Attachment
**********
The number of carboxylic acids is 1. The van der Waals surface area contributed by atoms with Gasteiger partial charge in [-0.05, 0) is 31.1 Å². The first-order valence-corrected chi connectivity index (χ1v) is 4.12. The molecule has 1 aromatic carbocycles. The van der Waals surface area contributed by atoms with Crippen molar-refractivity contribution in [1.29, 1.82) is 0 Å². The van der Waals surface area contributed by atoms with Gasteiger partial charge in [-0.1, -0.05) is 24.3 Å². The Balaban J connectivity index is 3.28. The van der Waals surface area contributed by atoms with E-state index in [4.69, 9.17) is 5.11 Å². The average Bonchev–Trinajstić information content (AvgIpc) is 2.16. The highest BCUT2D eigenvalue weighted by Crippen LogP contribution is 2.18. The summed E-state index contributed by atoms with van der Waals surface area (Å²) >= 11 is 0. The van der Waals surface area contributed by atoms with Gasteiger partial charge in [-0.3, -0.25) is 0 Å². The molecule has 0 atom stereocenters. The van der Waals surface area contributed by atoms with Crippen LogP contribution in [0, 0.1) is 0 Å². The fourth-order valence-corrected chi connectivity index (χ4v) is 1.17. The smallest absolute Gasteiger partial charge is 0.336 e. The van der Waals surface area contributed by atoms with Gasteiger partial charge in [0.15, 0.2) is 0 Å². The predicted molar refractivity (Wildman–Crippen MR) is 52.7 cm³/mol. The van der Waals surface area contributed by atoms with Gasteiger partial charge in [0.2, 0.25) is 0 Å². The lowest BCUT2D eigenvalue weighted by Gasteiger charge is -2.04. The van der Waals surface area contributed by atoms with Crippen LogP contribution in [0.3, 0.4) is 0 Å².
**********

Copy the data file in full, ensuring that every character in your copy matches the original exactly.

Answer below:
The number of carboxylic acids is 1. The van der Waals surface area contributed by atoms with Gasteiger partial charge in [-0.05, 0) is 31.1 Å². The first-order valence-corrected chi connectivity index (χ1v) is 4.12. The molecule has 1 aromatic carbocycles. The van der Waals surface area contributed by atoms with Crippen molar-refractivity contribution in [1.29, 1.82) is 0 Å². The van der Waals surface area contributed by atoms with Gasteiger partial charge in [-0.1, -0.05) is 24.3 Å². The Balaban J connectivity index is 3.28. The van der Waals surface area contributed by atoms with E-state index in [4.69, 9.17) is 5.11 Å². The average Bonchev–Trinajstić information content (AvgIpc) is 2.16. The highest BCUT2D eigenvalue weighted by Crippen LogP contribution is 2.18. The summed E-state index contributed by atoms with van der Waals surface area (Å²) >= 11 is 0. The van der Waals surface area contributed by atoms with Gasteiger partial charge in [-0.3, -0.25) is 0 Å². The molecule has 0 atom stereocenters. The van der Waals surface area contributed by atoms with Crippen LogP contribution in [0, 0.1) is 0 Å². The fourth-order valence-corrected chi connectivity index (χ4v) is 1.17. The smallest absolute Gasteiger partial charge is 0.336 e. The van der Waals surface area contributed by atoms with Gasteiger partial charge in [0.15, 0.2) is 0 Å². The predicted molar refractivity (Wildman–Crippen MR) is 52.7 cm³/mol. The van der Waals surface area contributed by atoms with Gasteiger partial charge in [0.2, 0.25) is 0 Å². The lowest BCUT2D eigenvalue weighted by Gasteiger charge is -2.04. The van der Waals surface area contributed by atoms with Crippen LogP contribution in [0.3, 0.4) is 0 Å².